No unauthorized person may eat anything holy. No foreign guest of a priest or hired worker may eat anything holy. But if a priest should purchase someone with his own money, that person may share in eating it. Slaves born in his house may also share in eating his food.
This text implies that circumcised foreigners who had been bought as laborers were thereafter considered to make up part of the priest’s household.
The priest’s immediate family members could also partake in holy meals.
Daughters were considered a part of the household if they were single, divorced or widowed and did not have children who could care for their needs (Lev. 22:13).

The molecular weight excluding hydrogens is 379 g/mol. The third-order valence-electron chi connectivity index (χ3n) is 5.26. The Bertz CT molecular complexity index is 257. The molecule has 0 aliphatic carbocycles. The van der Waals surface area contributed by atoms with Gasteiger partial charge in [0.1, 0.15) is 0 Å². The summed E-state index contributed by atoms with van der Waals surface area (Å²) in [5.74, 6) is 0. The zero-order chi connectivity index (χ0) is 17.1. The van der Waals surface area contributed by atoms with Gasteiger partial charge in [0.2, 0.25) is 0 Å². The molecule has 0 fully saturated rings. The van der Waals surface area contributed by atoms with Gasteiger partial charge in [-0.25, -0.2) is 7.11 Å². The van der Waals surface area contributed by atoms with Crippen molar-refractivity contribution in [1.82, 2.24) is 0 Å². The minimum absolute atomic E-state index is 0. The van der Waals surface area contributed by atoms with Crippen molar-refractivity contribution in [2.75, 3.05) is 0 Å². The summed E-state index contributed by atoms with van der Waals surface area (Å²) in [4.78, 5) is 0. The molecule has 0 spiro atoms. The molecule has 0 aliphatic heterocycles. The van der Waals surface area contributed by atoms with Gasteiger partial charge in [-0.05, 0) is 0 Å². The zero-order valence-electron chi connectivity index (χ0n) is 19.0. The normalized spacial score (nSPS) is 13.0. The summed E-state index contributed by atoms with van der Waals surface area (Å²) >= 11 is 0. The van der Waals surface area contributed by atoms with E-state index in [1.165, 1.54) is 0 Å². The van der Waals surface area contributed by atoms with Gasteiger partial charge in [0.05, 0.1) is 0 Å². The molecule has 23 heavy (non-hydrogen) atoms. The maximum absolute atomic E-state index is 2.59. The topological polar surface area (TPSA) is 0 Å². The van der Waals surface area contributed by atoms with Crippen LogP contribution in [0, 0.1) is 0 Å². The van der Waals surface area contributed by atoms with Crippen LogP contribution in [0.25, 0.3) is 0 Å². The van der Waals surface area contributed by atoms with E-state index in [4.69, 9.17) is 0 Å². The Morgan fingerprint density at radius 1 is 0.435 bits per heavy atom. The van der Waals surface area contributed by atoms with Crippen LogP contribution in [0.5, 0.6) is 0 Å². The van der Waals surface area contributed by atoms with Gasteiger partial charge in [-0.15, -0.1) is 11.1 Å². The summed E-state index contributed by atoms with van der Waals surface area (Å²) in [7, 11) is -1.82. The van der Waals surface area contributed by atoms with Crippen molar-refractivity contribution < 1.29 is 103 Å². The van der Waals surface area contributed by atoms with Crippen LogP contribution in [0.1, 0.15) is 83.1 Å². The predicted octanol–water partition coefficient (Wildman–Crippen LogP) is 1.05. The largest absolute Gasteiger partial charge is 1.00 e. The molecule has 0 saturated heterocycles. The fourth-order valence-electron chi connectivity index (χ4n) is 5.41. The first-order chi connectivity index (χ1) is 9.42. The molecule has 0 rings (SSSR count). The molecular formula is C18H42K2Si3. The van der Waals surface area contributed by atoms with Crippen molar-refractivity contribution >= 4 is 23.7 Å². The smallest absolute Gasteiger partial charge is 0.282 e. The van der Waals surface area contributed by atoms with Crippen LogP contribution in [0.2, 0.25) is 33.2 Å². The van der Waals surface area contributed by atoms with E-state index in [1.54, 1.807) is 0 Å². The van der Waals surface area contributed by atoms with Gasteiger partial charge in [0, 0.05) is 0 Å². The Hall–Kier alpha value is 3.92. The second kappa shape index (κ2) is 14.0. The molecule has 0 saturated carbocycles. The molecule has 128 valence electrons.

Jehovah truly extends his kindness toward every person regardless of their origin (Matt. 5:45).
From these verses we can gather at least a couple lessons:
1. God has his own arrangements as to who can enjoy things that he considers to be His own and how those things are enjoyed.
When we respect those arrangements, we are demonstrating godly devotion, especially if that implies making certain personal sacrifices (1 Tim. 6:6).
2. God is not partial toward any “but in every nation the man who fears him and does what is right is acceptable to him,” (Acts 10:34,35).
Therefor we should make a genuine effort to eradicate racist or prejudice notions that may have been engrained in us as children and that keep us from extending our hospitality toward members of our own faith who come from different roots.